Getting source control right (be it subversion or git or whatever) is very important.

I have no doubt that it is important but as a developer I don't want to spend more time and effort on it than absolutely neccessary. It is more of an infrastructure thing. It is also important that someone keeps the servers running and that someone cleans the toilets at the office. Most developers are probably more interested learning a new programming language, framework or some other development technique than learning another VCS.

Subversion is much better these days then when Git came around but there's value in the "distributed" part of source control.

This value of being distributed is something I don't really understand. It sure makes sense in the open source world. But in professional software development with teams of 2 to 20 developers working closely together, it is important to make your code available for other team members as soon as possible instead of keeping it in your local repository. I know you can work with Git in a centralized way but in this case you don't really need a distributed VCS. Being able to work offline is no big deal anymore and will probably be even less important in the future.

 

Most developers are probably more interested learning a new programming language, framework or some other development technique than learning another VCS

Sure, and I understand your earlier point about "infrastructure thing" but Git has been around since 2005, I wouldn't call it "another VCS". It's likely the de facto standard.

Should it be better? Yes

Is it the user's fault if they don't get it? Not at all. Judging from the popularity of git tutorials even on dev.to, is pretty obvious that it's a complicated tool and it should be better. As I said, I don't get it 100% either.

Should you learn its main features nonetheless? Yeah.

Is it a fair world? Nope :D

This value of being distributed is something I don't really understand. It sure makes sense in the open source world. But in professional software development with teams of 2 to 20 developers working closely together, it is important to make your code available for other team members as soon as possible instead of keeping it in your local repository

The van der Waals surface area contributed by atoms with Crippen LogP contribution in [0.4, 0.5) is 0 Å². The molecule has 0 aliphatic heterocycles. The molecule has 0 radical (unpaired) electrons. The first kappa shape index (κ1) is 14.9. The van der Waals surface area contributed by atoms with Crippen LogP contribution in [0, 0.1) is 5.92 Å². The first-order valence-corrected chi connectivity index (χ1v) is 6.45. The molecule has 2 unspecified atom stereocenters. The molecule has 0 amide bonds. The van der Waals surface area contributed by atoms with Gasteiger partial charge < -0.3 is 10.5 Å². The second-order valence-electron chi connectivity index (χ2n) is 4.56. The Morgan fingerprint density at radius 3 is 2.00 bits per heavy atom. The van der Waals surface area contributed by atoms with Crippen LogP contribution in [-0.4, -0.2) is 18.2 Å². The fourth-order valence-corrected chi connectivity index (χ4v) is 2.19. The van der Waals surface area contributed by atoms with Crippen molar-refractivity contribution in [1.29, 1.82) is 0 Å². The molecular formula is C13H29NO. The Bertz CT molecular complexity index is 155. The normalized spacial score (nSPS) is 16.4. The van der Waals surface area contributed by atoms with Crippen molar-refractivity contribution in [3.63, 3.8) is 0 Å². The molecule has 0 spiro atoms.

I wouldn't separate open source from "professional software development" but that's an entirely different conversation :D

I agree with you that most teams use Git as it were a centralized repo but this doesn't remove the advantages of the "distributed" part of source control:

  • there is value in having a complete copy of the repository at all times
  • there is value in being able to commit to your own copy and then sync to the designated main repository

There's also the fact that branching and merging tends to be better with distributed source control. I have many non fond memories of Subversion's problems with merging and file locking and we were around 10 devs. I'm perfectly fine if we don't go back :-)

Subversion was perfectly fine for the team, until it wasn't. Git is probably over-engineered for many teams, until things start going really south.

Maybe the biggest advantage of DVCS isn't the "offline thing" but the fact they enable any sort of branching model which can be modeled on top of any company's structure.

I think the way forward should be better tooling on top of a DVCS.